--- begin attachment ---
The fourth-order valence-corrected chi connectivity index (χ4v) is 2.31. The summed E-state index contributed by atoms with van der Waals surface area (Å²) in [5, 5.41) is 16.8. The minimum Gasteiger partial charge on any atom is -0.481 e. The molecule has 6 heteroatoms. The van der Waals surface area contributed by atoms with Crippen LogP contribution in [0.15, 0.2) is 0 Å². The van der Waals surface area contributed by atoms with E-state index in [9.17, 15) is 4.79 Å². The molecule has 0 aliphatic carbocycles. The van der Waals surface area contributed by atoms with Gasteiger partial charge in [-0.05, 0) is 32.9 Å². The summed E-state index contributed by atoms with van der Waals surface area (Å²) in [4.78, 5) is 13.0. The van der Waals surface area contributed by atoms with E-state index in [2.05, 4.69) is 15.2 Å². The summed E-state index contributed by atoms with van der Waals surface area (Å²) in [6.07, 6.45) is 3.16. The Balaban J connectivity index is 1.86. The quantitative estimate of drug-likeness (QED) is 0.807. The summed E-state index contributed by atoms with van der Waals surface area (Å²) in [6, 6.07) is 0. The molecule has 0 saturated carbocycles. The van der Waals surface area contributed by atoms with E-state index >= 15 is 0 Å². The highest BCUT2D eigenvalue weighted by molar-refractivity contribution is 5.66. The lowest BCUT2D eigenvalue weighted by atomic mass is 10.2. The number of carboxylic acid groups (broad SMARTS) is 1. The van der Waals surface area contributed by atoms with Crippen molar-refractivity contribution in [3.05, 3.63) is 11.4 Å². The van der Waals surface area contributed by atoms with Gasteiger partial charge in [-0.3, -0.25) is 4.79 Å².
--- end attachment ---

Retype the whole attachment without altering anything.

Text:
The fourth-order valence-corrected chi connectivity index (χ4v) is 2.31. The summed E-state index contributed by atoms with van der Waals surface area (Å²) in [5, 5.41) is 16.8. The minimum Gasteiger partial charge on any atom is -0.481 e. The molecule has 6 heteroatoms. The van der Waals surface area contributed by atoms with Crippen LogP contribution in [0.15, 0.2) is 0 Å². The van der Waals surface area contributed by atoms with E-state index in [9.17, 15) is 4.79 Å². The molecule has 0 aliphatic carbocycles. The van der Waals surface area contributed by atoms with Gasteiger partial charge in [-0.05, 0) is 32.9 Å². The summed E-state index contributed by atoms with van der Waals surface area (Å²) in [4.78, 5) is 13.0. The van der Waals surface area contributed by atoms with E-state index in [2.05, 4.69) is 15.2 Å². The summed E-state index contributed by atoms with van der Waals surface area (Å²) in [6.07, 6.45) is 3.16. The Balaban J connectivity index is 1.86. The quantitative estimate of drug-likeness (QED) is 0.807. The summed E-state index contributed by atoms with van der Waals surface area (Å²) in [6, 6.07) is 0. The molecule has 0 saturated carbocycles. The van der Waals surface area contributed by atoms with E-state index >= 15 is 0 Å². The highest BCUT2D eigenvalue weighted by molar-refractivity contribution is 5.66. The lowest BCUT2D eigenvalue weighted by atomic mass is 10.2. The number of carboxylic acid groups (broad SMARTS) is 1. The van der Waals surface area contributed by atoms with Crippen molar-refractivity contribution in [3.05, 3.63) is 11.4 Å². The van der Waals surface area contributed by atoms with Gasteiger partial charge in [-0.3, -0.25) is 4.79 Å².